Pulsar jackpot reveals globular cluster's inner structure
The Milky Way is chock full of star clusters. Some contain just a few tens-to-hundreds of young stars. Others, known as globular clusters, are among the oldest objects in the Universe and contain up to a million ancient stars.
Some globular clusters are thought to be fragments of our galaxy, chiseled off when the Milky Way was in its infancy. Others may have started life as standalone dwarf galaxies before being captured by the Milky Way during its formative years.
Regardless of their origins, many globular clusters reside either in or behind the dusty regions of our galaxy. For ground- and space-based optical telescopes, however, this poses a challenge. Though it is possible to observe the cluster as a whole, the dust hinders astronomers' efforts to study the motions of individual stars. If astronomers could track the motions of individual stars, they could see how "lumpy" the globular cluster is or if it contains something really dense, like a giant black hole at its center.
Fortunately, radio waves—like those emitted by pulsars—are unhindered by galactic dust. So rather than tracing the motions of the stars, astronomers should be able to map the motions of pulsars instead. But, of course, things are never that simple. Though globular clusters are brimming with stars, they contain far fewer pulsars.
"That's what makes Terzan 5 such an important target of study; it has an unprecedented abundance of pulsars – a total of 37 detected so far, though only 36 were used in our study," said Brian Prager, a Ph.D. candidate at the University of Virginia in Charlottesville and lead author on a paper appearing in the Astrophysical Journal. "The more pulsars you can observe, the more complete your dataset and the more details you can discern about the interior of the cluster."
The Terzan 5 cluster is about 19,000 light-years from Earth, just outside the central bulge of our galaxy.
For their research, the astronomers used the National Science Foundation's (NSF) Green Bank Telescope (GBT) in West Virginia. The GBT is an amazingly efficient instrument for pulsar detection and observation. It has exquisitely sensitive electronics, some specifically optimized for this task, and a 100-meter dish, the largest of any fully steerable radio telescope.
Pulsars are neutron stars – the fantastically dense remains of supernovas—that emit beams of radio waves from their magnetic poles. As a pulsar rotates, its beams of radio light sweep across space in a cosmic version of a lighthouse. If the beams shine in the direction of Earth, astronomers can detect the exquisitely steady pulses from the star.
As the pulsars in Terzan 5 move in relation to Earth – drawn in different directions by the varying density of the cluster—the Doppler effect comes into play. This effect adds a tiny delay to the timing if the pulsar is moving away from Earth. It also shaves off the tiniest fraction of a millisecond if the pulsar is moving toward us.
In the case of Terzan 5, astronomers are particularly interested in a class of pulsars known as millisecond pulsars. These pulsars rotate hundreds of times each second with a regularity that rivals the precision of atomic clocks on Earth.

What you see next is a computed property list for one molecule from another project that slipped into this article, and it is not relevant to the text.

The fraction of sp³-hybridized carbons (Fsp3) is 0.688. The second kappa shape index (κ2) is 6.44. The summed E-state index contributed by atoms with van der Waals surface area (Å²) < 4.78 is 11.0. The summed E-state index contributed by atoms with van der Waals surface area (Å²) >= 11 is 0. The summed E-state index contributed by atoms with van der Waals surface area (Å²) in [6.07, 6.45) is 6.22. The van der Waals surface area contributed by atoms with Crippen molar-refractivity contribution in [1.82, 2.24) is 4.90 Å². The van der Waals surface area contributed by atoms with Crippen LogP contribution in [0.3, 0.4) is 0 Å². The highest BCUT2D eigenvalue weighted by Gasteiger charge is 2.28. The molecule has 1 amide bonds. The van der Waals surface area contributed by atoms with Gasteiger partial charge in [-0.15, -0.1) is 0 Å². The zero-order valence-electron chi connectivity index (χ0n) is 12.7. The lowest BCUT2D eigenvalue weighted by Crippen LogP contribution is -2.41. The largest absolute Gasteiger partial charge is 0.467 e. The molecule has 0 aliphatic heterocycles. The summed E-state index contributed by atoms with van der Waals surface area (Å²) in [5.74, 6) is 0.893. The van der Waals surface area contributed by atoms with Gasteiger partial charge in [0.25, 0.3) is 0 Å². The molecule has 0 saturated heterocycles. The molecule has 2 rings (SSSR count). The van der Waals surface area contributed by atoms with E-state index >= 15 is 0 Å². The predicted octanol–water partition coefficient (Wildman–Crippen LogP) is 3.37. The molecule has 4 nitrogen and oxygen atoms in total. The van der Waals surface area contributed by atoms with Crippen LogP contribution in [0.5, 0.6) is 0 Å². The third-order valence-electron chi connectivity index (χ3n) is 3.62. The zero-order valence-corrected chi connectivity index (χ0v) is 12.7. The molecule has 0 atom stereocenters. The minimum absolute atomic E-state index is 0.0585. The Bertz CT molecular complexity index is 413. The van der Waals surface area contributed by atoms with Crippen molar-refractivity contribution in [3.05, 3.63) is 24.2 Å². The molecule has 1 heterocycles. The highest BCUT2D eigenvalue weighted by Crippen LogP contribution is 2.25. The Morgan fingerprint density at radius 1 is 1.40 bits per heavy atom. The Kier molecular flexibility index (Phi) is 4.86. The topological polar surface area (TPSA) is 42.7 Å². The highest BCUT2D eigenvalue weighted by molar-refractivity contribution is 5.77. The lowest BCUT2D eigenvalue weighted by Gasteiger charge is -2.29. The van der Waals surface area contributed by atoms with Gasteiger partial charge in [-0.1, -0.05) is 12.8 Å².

Pulsars achieve these remarkable speeds by siphoning off matter from a nearby companion star. The infalling matter hits the edge of the neutron star at an angle, increasing the pulsar's rate of spin in much the same way that a basketball balanced on the tip of a finger can be spun up by striking its side.
Millisecond pulsars are a particular boon to astronomers because they make it possible to detect almost infinitesimally small changes in the timing of the radio pulses.
"Pulsars are amazingly precise cosmic clocks," said Scott Ransom, an astronomer with the National Radio Astronomy Observatory (NRAO) in Charlottesville, Virginia, and coauthor on the paper. "With the GBT, our team was able to essentially measure how each of these clocks is falling through space toward regions of higher mass. Once we have that information, we can translate it into a very precise map of the density of the cluster, showing us where the bulk of the 'stuff' in the cluster resides."
Previously, astronomers thought that Terzan 5 might be either a warped dwarf galaxy gobbled up by the Milky Way or a fragment of the galactic bulge. If the cluster were a captured dwarf galaxy, it might also harbor a central supermassive black hole, which is one of the hallmarks of all large galaxies and can be found in many dwarf galaxies as well.
The new GBT data, however, show no obvious signs that a single, central black hole is lurking in Terzan 5. "However, we can't yet say for sure if a smaller, intermediate mass black hole resides there. The new observations also provide better evidence that Terzan 5 is a true globular cluster born in the Milky Way rather than the remains of a dwarf galaxy," said Ransom.
Future observations using more sophisticated acceleration models may better constrain the origin of Terzan 5.